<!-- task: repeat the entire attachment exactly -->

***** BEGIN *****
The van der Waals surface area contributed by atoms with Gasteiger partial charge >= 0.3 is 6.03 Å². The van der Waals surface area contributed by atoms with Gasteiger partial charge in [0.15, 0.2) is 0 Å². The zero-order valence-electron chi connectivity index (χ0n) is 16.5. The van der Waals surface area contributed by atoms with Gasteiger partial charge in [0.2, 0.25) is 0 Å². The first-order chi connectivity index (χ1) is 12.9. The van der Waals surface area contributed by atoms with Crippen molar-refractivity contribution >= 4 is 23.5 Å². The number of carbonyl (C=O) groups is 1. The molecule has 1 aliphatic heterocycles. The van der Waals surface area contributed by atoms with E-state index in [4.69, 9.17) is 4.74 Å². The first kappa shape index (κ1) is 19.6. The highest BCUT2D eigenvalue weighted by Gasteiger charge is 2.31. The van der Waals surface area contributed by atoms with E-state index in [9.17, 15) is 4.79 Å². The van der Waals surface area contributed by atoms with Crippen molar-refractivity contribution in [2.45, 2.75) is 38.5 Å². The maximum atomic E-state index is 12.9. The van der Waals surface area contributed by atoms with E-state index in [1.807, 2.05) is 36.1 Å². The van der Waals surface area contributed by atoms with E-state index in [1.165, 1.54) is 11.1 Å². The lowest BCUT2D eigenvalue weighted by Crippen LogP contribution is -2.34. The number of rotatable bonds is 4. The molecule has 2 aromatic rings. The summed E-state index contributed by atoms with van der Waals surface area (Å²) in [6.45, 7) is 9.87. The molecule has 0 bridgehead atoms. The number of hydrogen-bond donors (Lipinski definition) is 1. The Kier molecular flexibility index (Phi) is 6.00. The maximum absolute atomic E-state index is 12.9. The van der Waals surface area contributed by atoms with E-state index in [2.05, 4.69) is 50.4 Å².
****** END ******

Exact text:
The van der Waals surface area contributed by atoms with Gasteiger partial charge >= 0.3 is 6.03 Å². The van der Waals surface area contributed by atoms with Gasteiger partial charge in [0.15, 0.2) is 0 Å². The zero-order valence-electron chi connectivity index (χ0n) is 16.5. The van der Waals surface area contributed by atoms with Gasteiger partial charge in [0.2, 0.25) is 0 Å². The first-order chi connectivity index (χ1) is 12.9. The van der Waals surface area contributed by atoms with Crippen molar-refractivity contribution >= 4 is 23.5 Å². The number of carbonyl (C=O) groups is 1. The molecule has 1 aliphatic heterocycles. The van der Waals surface area contributed by atoms with E-state index in [4.69, 9.17) is 4.74 Å². The first kappa shape index (κ1) is 19.6. The highest BCUT2D eigenvalue weighted by Gasteiger charge is 2.31. The van der Waals surface area contributed by atoms with E-state index in [9.17, 15) is 4.79 Å². The van der Waals surface area contributed by atoms with Crippen molar-refractivity contribution in [2.45, 2.75) is 38.5 Å². The maximum atomic E-state index is 12.9. The van der Waals surface area contributed by atoms with E-state index in [1.807, 2.05) is 36.1 Å². The van der Waals surface area contributed by atoms with E-state index in [1.165, 1.54) is 11.1 Å². The lowest BCUT2D eigenvalue weighted by Crippen LogP contribution is -2.34. The number of rotatable bonds is 4. The molecule has 2 aromatic rings. The summed E-state index contributed by atoms with van der Waals surface area (Å²) in [6.45, 7) is 9.87. The molecule has 0 bridgehead atoms. The number of hydrogen-bond donors (Lipinski definition) is 1. The Kier molecular flexibility index (Phi) is 6.00. The maximum absolute atomic E-state index is 12.9. The van der Waals surface area contributed by atoms with E-state index in [2.05, 4.69) is 50.4 Å².